There are more flowers on the patty pan squash in the garden too.  I won't go out there to check on the garden for a couple days because I noticed today that there's a slight haze of green over the straw on the lawn.  Fingers crossed that the grass grows in fairly well.  It's been raining and I've been watering.

My friend KW texted this morning asking if I wanted to go walk in the Y pool with her and, of course, I said yes.  There weren't any families in the pool today so we could trudge back and forth for half an hour without having to dodge balls or kids.  Speaking of walking, I got a bunch of answers to my question about that tree.  Everyone said that it's a horse chestnut, a relative of the buckeye.  And the balls are poisonous, at least that's what one person said on Instagram.  Doesn't matter because I don't intend to eat them but it's good to know.

In sewing news I finished the red striped Dress no. 3 this afternoon.  The pattern's written for woven fabric.  I made this out of t-shirt knit so it's experimental, but I like the way it looks and feels.  I have to confess that the bias binding that I had WAS the right stuff so I will return the packages I bought yesterday because I did hang on to that receipt.  I just shook my head when I realized that I'd been completely wrong when I looked at the single fold bias tape and raced to the fabric store to buy the right stuff, which was the wrong stuff.  How many of these patterns have I made?  More than a dozen and each one has binding at the neckline at the very least, so how could I have been so completely off base?  I haven't got a clue.


The jellyroll race quilt picnic blanket turned out just the way I hoped.  I dug out some wider, double-fold binding that I used on the edge and I like it fine.   Now I just need to nab LC and OJ for a picnic to try it out. 

29 June--Barbara Malcolm, Horizon. 

The next weekend Samara and I were sitting in the kitchen after I showed her my studio.  She was amazed at all my paintings.  Her eyes kept darting around the kitchen walls.  She pushed her chair back and stood up.
            “Oh my God, it’s like I’m in Monet’s house.  These flowers are fabulous.”   She walked around the room examining each painting in turn.  “I feel like I can smell them.  I told you that you were the best in class.”
I had to admit that standing back and looking at my work as a whole gave me a more objective feeling about it.  Maybe June was right; when you’re painting you’re too close to see the whole picture.  You have to step back—squinting helps, too, especially with my Impressionist style.
            I busied myself getting out glasses and a pitcher of fresh apple cider.  While I was pouring, I said, “Samara, I have an idea.”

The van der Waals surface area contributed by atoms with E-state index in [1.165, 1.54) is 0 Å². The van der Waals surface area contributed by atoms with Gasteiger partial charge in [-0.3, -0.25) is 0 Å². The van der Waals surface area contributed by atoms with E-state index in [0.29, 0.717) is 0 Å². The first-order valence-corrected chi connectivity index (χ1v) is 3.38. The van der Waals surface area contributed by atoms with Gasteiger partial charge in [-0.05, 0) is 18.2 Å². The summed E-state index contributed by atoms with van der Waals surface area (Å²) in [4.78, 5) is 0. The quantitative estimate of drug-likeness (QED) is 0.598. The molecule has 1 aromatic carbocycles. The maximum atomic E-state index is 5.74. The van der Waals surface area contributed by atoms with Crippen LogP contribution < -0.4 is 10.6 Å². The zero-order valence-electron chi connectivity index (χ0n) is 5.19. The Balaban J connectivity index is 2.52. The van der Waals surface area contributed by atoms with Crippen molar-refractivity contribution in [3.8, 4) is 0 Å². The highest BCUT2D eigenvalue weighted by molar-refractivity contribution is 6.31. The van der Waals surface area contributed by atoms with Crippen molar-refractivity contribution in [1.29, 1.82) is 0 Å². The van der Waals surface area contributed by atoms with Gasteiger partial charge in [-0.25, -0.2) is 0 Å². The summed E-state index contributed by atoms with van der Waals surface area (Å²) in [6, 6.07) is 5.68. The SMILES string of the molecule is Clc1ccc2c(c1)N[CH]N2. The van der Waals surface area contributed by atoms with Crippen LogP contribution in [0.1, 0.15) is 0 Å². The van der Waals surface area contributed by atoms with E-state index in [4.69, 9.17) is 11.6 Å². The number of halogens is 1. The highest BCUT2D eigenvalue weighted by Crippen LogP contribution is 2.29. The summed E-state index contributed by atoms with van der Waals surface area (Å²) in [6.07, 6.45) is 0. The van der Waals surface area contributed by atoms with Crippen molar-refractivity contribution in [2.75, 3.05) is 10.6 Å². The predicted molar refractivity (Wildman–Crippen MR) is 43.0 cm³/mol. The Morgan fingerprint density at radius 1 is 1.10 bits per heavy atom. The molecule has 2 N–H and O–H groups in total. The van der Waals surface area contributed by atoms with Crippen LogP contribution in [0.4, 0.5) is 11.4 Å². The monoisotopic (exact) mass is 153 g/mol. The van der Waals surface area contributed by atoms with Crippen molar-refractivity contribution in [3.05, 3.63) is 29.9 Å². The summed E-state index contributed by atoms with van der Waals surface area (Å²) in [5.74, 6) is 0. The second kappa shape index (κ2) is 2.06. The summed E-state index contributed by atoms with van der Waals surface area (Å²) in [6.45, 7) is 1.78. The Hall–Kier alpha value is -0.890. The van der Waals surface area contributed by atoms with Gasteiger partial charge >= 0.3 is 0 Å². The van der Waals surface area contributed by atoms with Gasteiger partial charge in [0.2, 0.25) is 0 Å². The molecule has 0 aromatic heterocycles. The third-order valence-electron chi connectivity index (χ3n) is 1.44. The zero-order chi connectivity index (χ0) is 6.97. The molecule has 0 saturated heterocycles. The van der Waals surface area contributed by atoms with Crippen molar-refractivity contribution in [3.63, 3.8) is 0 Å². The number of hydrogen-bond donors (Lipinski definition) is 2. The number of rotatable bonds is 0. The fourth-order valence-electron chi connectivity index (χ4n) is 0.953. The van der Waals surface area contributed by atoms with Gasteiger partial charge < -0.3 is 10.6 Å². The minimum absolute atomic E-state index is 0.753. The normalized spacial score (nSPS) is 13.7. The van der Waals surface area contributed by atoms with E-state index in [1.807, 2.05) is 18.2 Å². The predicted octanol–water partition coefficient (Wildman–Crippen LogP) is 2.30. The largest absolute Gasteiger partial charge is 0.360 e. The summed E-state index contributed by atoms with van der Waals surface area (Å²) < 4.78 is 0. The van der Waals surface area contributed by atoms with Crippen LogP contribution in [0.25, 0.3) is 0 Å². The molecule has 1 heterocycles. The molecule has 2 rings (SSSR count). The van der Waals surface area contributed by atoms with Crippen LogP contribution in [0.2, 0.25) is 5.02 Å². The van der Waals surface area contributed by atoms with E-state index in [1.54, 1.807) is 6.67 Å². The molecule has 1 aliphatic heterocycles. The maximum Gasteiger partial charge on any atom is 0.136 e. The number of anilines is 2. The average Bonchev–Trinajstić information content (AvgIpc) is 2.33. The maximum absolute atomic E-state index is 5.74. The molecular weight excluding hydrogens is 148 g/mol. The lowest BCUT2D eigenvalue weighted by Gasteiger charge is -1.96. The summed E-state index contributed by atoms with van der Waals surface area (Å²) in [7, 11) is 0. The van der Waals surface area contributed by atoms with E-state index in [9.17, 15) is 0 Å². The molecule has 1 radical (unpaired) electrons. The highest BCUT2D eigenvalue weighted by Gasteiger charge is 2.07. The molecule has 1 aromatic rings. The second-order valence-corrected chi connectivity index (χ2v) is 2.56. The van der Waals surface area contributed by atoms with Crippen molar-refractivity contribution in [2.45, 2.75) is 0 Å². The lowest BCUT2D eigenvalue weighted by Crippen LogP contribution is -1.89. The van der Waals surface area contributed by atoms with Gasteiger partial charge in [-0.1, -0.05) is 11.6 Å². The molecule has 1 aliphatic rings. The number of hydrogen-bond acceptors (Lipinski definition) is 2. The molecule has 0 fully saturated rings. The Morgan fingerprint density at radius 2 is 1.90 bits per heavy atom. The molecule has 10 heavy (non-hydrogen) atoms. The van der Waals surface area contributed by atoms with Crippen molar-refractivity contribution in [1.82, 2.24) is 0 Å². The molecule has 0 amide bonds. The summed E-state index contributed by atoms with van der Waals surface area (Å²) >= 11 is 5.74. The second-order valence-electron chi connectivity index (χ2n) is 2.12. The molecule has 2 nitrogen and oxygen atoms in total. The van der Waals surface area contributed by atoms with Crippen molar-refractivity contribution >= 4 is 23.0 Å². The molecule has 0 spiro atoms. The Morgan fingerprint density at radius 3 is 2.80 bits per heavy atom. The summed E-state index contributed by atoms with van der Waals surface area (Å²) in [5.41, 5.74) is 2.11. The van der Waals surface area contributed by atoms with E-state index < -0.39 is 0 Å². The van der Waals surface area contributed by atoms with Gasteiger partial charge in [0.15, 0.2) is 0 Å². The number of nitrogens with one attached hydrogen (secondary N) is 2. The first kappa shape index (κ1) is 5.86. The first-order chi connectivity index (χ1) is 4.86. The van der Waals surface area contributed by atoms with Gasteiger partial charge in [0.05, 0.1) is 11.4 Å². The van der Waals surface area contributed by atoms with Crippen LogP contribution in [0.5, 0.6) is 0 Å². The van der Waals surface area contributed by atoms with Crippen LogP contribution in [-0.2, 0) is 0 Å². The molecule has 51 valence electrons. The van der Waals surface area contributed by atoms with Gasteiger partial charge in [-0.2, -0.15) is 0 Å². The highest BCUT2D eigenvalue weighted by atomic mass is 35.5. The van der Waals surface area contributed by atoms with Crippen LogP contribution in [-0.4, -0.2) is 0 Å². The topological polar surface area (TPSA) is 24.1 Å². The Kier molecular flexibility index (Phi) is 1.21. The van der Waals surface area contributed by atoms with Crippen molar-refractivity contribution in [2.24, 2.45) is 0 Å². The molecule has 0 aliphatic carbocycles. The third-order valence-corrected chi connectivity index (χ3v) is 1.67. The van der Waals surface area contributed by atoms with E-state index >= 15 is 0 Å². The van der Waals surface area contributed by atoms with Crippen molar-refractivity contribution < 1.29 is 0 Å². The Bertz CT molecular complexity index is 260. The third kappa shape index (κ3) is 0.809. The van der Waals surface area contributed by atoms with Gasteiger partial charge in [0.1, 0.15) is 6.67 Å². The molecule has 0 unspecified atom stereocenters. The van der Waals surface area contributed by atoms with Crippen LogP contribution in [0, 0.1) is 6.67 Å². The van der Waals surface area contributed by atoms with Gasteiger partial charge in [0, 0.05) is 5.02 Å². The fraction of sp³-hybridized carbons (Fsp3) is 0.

I put the glasses on the table and sat down.  “There’s going to be a craft fair at my church on December first.  You know, Christmas gifts and things.  What do you think about seeing if we can rent a booth and sell some of our paintings?”
            Samara was stunned.  “Oh my gosh, Gail.  Are you serious?”
            “Yes, I am.”
            “That would be so awesome.  What brought this on?  You’re usually so shy about showing your work.”
            “Well, I was looking at the prints in that frame shop in Simpson and realized our stuff’s at least as good, maybe better.  Plus, I’ve got every surface and most of the walls in my studio covered and the rest of the house crammed full, too.  I’m running out of places to hang paintings.  Selling some at a craft fair might be just the thing to help clear it out.  And if people liked my art, and bought it, I might start to believe what everyone in class has been saying.  I’ll bet your earrings would be a big hit.”

It's hot and humid so I'm happy to hide in the basement like a mole and sew the day away.  Tomorrow I think I'll work on that experimental swimsuit I cut out months ago.  I watched most of Thursday night's Democratic debate today so that'll be my excuse to spend the day sewing--I have to listen to the rest to be informed.  As if I need an excuse.  Oh, I was awakened this morning by the sound of something falling but thought I'd dreamed it.  It wasn't until this evening that I realized that the wooden clamp shelf that Grandpa Stephan made that I'd hung up a couple months ago had slipped its moorings and fallen with my small collection of non-cow cream pitchers along for the ride.  Nothing was broken but I guess that Command Strips aren't strong enough to hold it all.  Now I have to decide if I want to put wall anchors in or pack the stuff away.  Or get rid of it.  Anyone want a cream pitcher shaped like an elk?